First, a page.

ACMI (Australian Centre for the Moving Image) is the largest museum in the world devoted to screen culture and moving images. BKK led this
game-changing renewal project – a very complex adaptive re-use.
The project involved gutting and replacing the ground and first floors of ACMI’s premises: the Alfred Deakin Building at Melbourne’s heritage-listed Federation Square.
The project’s major moves are:
ACMI has two main entrances: one on Flinders Street, a major Melbourne thoroughfare, and one in the Federation Square concourse two levels higher.
One of the project’s main aims was making its confusing multi-level layout more legible and cohesive. The building had never really been customised for ACMI’s uses, and it lacked a clear external identity or entry point. Visitors often went to one component of the museum without finding the others.
We addressed these issues with our biggest architectural move: the large timber stair linking the levels visually and physically. The stair also recalls a classic Melburnian laneway – part of the original Federation Square design that hadn’t been realised.
As well, we relocated ACMI’s shop to a prominent position opening onto Flinders Street and onto the generous Flinders Street foyer. After hours, the shop doubles as a function space.
Both shop and foyer can be used, separately or together, for functions and there is a motorised blind that retracts into the ceiling to divide them.
The design process needed genuine multi-disciplinary collaboration to ensure all technical, educational, workplace and architectural requirements were met.
BKK worked closely with exhibition designers from Publicis Sapient, Schuler Shook lighting designers and many engineering disciplines, as well as ACMI’s curatorial team. Our collaborative workshops explored ideas using sketches, drawings and sticky notes from all participants. Together, we developed the strategic design framework from the project’s outset.
We also worked closely with original Federation Square architect Donald Bates (LAB + Bates Smart) to understand the fundamental design intentions in detail.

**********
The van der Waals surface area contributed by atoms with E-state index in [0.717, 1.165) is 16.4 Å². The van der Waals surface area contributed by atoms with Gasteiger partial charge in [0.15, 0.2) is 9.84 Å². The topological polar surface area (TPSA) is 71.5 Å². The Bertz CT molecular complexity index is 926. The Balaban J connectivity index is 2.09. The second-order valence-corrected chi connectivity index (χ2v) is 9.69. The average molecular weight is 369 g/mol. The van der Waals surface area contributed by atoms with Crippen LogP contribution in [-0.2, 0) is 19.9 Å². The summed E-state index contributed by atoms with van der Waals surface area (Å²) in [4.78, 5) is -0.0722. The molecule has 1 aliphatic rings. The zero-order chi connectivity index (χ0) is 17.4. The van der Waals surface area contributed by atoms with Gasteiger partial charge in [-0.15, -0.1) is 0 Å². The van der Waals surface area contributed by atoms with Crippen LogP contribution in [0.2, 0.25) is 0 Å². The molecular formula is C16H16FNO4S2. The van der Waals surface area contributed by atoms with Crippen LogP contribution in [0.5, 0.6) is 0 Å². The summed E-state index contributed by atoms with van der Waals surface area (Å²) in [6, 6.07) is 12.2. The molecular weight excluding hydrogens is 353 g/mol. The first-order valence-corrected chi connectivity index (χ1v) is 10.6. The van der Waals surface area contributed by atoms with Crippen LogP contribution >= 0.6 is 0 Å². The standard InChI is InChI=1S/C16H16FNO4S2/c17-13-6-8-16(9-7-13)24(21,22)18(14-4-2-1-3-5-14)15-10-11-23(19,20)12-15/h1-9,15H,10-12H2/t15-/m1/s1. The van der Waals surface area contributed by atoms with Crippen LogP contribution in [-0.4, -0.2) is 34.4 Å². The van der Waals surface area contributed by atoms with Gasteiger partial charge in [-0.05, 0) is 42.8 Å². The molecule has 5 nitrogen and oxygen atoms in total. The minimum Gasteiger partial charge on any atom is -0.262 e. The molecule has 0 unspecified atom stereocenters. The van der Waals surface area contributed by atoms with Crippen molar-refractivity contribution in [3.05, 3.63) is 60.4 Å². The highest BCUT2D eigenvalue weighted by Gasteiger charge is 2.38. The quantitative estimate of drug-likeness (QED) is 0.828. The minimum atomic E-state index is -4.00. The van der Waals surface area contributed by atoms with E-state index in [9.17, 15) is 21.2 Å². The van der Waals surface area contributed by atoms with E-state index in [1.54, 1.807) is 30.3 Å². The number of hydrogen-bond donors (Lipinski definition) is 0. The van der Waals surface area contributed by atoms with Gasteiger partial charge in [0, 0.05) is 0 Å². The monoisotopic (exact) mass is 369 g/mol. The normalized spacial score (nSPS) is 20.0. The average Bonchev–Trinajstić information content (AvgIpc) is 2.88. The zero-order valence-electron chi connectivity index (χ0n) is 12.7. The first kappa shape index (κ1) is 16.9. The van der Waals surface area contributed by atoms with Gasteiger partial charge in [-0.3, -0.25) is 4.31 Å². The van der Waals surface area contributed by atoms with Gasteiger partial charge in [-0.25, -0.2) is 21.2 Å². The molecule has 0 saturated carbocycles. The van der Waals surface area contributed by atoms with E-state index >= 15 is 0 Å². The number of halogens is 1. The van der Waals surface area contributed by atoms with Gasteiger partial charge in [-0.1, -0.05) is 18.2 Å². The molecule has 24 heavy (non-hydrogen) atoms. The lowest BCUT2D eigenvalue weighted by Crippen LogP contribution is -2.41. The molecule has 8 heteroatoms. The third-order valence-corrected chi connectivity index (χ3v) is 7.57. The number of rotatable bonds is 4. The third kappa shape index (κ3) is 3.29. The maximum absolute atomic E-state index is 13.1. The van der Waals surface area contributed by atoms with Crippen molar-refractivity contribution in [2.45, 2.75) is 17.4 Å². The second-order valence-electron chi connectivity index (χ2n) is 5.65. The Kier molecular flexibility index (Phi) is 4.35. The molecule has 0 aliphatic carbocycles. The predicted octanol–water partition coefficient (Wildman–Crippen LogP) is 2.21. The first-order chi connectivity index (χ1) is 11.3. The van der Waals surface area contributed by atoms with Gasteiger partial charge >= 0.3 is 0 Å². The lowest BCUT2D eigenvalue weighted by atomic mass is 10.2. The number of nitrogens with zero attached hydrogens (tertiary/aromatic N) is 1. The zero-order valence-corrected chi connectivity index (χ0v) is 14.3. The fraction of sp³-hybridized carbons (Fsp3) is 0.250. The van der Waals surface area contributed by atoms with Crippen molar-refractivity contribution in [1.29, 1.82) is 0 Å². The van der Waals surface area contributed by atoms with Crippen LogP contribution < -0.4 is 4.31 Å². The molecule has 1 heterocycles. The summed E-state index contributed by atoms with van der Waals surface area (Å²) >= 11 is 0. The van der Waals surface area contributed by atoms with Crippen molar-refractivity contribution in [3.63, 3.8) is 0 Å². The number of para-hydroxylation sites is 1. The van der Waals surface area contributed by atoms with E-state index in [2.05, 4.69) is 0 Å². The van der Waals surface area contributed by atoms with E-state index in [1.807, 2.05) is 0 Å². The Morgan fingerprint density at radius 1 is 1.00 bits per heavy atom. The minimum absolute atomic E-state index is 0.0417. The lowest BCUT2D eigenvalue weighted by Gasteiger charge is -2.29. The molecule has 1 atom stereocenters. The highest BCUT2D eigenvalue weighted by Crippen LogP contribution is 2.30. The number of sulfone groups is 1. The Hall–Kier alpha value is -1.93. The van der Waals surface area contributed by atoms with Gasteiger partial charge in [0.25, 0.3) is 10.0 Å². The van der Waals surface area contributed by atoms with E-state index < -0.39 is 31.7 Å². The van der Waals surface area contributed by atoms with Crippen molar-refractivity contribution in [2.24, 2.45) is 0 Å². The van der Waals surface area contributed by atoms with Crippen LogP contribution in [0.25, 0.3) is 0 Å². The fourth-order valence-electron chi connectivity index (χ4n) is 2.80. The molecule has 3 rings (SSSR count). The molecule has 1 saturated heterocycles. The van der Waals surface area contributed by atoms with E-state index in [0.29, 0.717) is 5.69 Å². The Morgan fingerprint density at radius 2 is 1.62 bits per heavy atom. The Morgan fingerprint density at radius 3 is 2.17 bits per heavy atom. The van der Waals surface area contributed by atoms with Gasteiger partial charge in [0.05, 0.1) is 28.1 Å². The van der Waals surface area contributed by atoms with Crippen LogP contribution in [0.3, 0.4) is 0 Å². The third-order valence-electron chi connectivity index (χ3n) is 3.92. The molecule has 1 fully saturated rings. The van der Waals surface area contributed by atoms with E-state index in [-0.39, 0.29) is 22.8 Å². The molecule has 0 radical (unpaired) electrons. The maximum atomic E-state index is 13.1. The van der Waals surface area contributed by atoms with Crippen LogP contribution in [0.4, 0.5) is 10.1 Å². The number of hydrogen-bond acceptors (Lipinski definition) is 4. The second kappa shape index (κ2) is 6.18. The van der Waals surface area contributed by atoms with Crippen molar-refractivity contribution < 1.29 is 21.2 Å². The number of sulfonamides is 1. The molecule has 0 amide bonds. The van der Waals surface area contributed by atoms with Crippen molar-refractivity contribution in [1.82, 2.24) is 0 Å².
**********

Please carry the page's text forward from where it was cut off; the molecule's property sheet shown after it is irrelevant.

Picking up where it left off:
For ACMI’s school-age programs, we created flexible tech-enabled spaces with AV booths and projection screens. The Learning Lab ceiling, for example, is demountable. There’s a secondary ceiling grid above the main ceiling that delivers power through moveable umbilical cords, so the room can be reconfigured for different activities.
ACMI, by nature, needs to remain at the forefront of digital technology and it required a significant update to its AV and technical fitout.
Our brief required us to maximise gallery floor space wherever possible, so we installed new infrastructure that allows technicians to work on the gallery floor or remotely rather than in large server rooms, which take up valuable real estate.
We maximised space outside the galleries too: we designed bespoke ceiling coffers for the ground-floor entrance area, which are demountable to allow access to services in the ceiling. This minimised additional access panels. New AV boxes are discreetly hidden throughout all the main public spaces for maximum in-built flexibility.
The Swinburne Studio is a larger event space than ACMI had previously. It has a servery, which boosts commercial potential, and overlooks the atrium, inviting people to see the activities inside.
The Media Preservation Lab is mainly for staff but occasionally opens to the public for special events. Visitors can see inside from the adjacent Audience Lab.